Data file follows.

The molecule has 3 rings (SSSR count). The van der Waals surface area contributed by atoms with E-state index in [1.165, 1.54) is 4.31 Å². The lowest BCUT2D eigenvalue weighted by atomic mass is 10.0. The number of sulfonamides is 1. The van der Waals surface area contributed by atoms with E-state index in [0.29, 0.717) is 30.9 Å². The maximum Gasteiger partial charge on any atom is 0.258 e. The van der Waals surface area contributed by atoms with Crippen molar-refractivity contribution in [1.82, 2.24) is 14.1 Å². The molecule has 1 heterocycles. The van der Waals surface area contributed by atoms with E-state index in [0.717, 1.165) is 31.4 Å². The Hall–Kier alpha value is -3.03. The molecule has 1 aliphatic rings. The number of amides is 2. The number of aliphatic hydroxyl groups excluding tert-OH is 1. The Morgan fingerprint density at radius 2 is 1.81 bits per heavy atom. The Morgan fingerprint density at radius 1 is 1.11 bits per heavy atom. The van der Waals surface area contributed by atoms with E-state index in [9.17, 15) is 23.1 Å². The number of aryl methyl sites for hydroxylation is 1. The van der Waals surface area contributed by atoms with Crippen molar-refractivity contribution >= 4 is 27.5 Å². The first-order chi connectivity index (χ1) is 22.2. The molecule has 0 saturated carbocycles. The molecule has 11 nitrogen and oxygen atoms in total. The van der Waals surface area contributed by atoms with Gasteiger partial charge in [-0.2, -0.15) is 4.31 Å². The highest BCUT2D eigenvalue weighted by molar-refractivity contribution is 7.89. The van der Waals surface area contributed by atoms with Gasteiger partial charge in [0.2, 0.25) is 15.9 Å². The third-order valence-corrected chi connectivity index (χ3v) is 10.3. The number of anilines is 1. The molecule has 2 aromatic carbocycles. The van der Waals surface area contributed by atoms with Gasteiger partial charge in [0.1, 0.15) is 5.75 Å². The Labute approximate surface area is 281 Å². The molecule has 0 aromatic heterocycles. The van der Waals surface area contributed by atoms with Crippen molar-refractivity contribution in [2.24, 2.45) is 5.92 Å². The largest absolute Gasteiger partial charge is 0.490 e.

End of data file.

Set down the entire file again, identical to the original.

The molecule has 3 rings (SSSR count). The van der Waals surface area contributed by atoms with E-state index in [1.165, 1.54) is 4.31 Å². The lowest BCUT2D eigenvalue weighted by atomic mass is 10.0. The number of sulfonamides is 1. The van der Waals surface area contributed by atoms with E-state index in [0.29, 0.717) is 30.9 Å². The maximum Gasteiger partial charge on any atom is 0.258 e. The van der Waals surface area contributed by atoms with Crippen molar-refractivity contribution in [1.82, 2.24) is 14.1 Å². The molecule has 1 heterocycles. The van der Waals surface area contributed by atoms with E-state index in [0.717, 1.165) is 31.4 Å². The Hall–Kier alpha value is -3.03. The molecule has 1 aliphatic rings. The number of amides is 2. The number of aliphatic hydroxyl groups excluding tert-OH is 1. The Morgan fingerprint density at radius 2 is 1.81 bits per heavy atom. The Morgan fingerprint density at radius 1 is 1.11 bits per heavy atom. The van der Waals surface area contributed by atoms with E-state index in [9.17, 15) is 23.1 Å². The number of aryl methyl sites for hydroxylation is 1. The van der Waals surface area contributed by atoms with Crippen molar-refractivity contribution >= 4 is 27.5 Å². The first-order chi connectivity index (χ1) is 22.2. The molecule has 0 saturated carbocycles. The molecule has 11 nitrogen and oxygen atoms in total. The van der Waals surface area contributed by atoms with Gasteiger partial charge in [-0.2, -0.15) is 4.31 Å². The highest BCUT2D eigenvalue weighted by molar-refractivity contribution is 7.89. The van der Waals surface area contributed by atoms with Gasteiger partial charge in [0.2, 0.25) is 15.9 Å². The third-order valence-corrected chi connectivity index (χ3v) is 10.3. The number of anilines is 1. The molecule has 2 aromatic carbocycles. The van der Waals surface area contributed by atoms with Gasteiger partial charge in [0.1, 0.15) is 5.75 Å². The Labute approximate surface area is 281 Å². The molecule has 0 aromatic heterocycles. The van der Waals surface area contributed by atoms with Crippen molar-refractivity contribution in [2.24, 2.45) is 5.92 Å². The largest absolute Gasteiger partial charge is 0.490 e.